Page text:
Obviously we can’t post every new book, DVD, CD or Audio Book that we get but we’ll try to put up a few interesting new items a week. Check back soon to see what’s new in the library!
Coming up in March, Lonnie Braxton will be hosting a discussion of the award-winning book Just Mercy, by Bryan Stevenson. If you’ve ever attended a movie screening hosted by Braxton (there two more opportunities to do so this month, Fridays in February at 6:30pm, see details here), you’ll know that he is an excellent moderator and a very knowledgeable host. Just Mercy has been compared to To Kill a Mockingbird, so stop by for what is sure to be a thought provoking read on the subjects of justice and tolerance.
You may know Carrie Brownstein from the TV show in which she co-stars and co-writes: Portlandia. This memoir does not include that part of her life, but Brownstein has long been a creative explorer & performer. Her start on the stage began with the Olympia, Washington-based band Sleater-Kinney. In an interview with Bust magazine last year, she talked about some of her younger fans: “They just see me as this person they know from television, and then they listen to Sleater-Kinney, and they think: ‘What is this scary music? You seem so happy on the show. What’s wrong? Why are you so upset?’ ” With Brownstein’s sharp eye and deprecating tongue, Hunger Makes Me a Modern Girl gives us those clues about what makes Brownstein “hungry” and “modern.”
What is stranger than fiction? Politics! Historical novel Finale “captures the crusading ideologies, blunders, and glamour of the still- hotly- debated Reagan years, taking readers to the political gridiron of Washington, the wealthiest enclaves of Southern California, and the volcanic landscape of the Iceland, where the president engages in two almost apocalyptic days of negotiation with Mikhail Gorbachev.” The cover of Finale is eye-catching and the plot is equally well designed; such are the machinations of our world leaders!
Tom Brokaw writes in the first sentence of his memoir, “In the seasons of life, I have had more than my fair share of summers.”
In 2013, however, he was diagnosed with multiple myeloma- a treatable but incurable blood cancer. In the intimate A Lucky Life Interrupted, he writes with his well-known journalistic voice on his first year of treatment, his time left, his life past, and hope for the future.
Yes indeed, we now have Yes Please , the autobiography of the silly and successful Amy Poehler. It’s just one of many new books up for “adoption” during our annual Adopt-A-Book fundraiser. There’s still time to pick one up (or a few!) before December 1st! Come in and make a selection or, click here to see what’s available, and here to adopt your books online!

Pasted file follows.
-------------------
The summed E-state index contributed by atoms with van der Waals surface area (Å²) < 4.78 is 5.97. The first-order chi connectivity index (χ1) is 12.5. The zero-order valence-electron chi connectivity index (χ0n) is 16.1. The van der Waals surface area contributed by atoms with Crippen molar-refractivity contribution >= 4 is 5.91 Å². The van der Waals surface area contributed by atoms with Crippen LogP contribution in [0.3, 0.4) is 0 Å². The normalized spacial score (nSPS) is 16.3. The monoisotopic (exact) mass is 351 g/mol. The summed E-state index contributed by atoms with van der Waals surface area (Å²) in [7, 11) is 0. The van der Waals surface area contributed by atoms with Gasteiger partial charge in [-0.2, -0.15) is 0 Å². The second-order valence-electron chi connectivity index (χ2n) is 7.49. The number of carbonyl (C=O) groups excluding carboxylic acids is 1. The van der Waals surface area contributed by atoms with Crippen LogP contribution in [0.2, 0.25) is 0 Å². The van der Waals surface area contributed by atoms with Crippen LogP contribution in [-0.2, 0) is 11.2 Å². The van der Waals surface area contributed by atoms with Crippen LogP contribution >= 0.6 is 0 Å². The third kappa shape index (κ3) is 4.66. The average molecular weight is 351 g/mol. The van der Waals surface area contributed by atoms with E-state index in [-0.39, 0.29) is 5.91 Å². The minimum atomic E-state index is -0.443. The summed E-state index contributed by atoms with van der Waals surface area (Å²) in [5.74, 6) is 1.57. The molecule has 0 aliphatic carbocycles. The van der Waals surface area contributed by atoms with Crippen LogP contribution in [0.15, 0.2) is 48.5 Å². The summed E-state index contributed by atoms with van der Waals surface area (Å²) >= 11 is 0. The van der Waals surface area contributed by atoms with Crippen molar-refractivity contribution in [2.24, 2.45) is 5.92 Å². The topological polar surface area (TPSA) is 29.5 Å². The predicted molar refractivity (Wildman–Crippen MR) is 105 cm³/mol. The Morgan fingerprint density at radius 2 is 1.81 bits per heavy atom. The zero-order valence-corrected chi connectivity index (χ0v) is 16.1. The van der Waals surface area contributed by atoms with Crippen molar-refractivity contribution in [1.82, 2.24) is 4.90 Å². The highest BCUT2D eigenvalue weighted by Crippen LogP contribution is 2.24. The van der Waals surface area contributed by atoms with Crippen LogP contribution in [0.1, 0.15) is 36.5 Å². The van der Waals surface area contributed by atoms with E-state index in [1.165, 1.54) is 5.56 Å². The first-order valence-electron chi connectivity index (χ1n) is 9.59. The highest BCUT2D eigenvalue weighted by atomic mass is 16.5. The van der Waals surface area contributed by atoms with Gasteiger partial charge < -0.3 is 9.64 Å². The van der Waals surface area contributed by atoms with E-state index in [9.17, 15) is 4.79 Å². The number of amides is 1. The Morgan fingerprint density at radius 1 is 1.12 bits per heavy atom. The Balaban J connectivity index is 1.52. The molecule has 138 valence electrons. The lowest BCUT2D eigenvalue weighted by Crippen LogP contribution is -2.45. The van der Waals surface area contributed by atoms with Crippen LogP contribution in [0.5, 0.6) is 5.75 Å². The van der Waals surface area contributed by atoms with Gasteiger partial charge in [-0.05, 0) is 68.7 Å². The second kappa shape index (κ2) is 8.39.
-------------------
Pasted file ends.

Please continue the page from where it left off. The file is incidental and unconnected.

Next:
The MacArthur Fellowship, colloquially known as the “Genius Grant”, comes with no-strings-attached six-figure stipend. The 2015 Fellows were recently announced, let’s see how many of the artists we have represented in our collection!
We’ll start first with a new book, Between the World and Me, by the journalist and author, and now recipient of a MacArthur grant, Ta-Nehisi Coates.
Presented within the framework a father addressing his son, Coates confronts our country’s history and leads it to our current systems of racial injustice. He shares also from his own experience of living in America and in a black body. According to Toni Morrison, Between the World and Me is “required reading.”
We’re hosting an open book discussion around Harper Lee’s just released second novel. If you register for the August 12th event, you’ll find access to our very hot-off-the-press copies of the book, Go Set a Watchman. You’ve heard all about the sensational origins of this manuscript and have read the reviews, now check it out yourself! (Go Set a Watchman Book Discussion is August 12, 2015 at 5:30PM. Copies can be found at the Circulation Desk. Call at 860-447-1411 or click here to register.)
Looking for a summer dessert recipe? How about a summer dessert recipe that comes with a beautifully illustrated history? If so, A Fine Dessert: Four Centuries, Four Families, One Delicious Treat is the book for you!
Sometimes it’s hard to make sense of the collective public outrages made so visible by social media. Jon Ronson follows a few “recipients of famous public shamings” and sheds light on the merciless circle of public shame that social media enables. He also provides an implicating understanding of a cyber-bully, and argues that shaming is a form of social normalizing. Twitter activities have mystifying consequences on the lives of even non-public persons, and So You’ve Been Publicly Shamed delves, with empathy and humor, into the meaning of the renaissance in public shaming.
Pop! The Invention of Bubblegum is a sweet and true tale of a young accountant’s plucky determination to make something special out of chewing gum. The accompanying illustrations are just as compelling; the settings the author/illustrator depicts are simple yet also convey a sense of offices, candy shops, and outfits past.
And, we also have another recent release of Meghan McCarthy’s, Seabiscuit: the Wonder Horse, if you’re looking for more of her googly-eyed characters!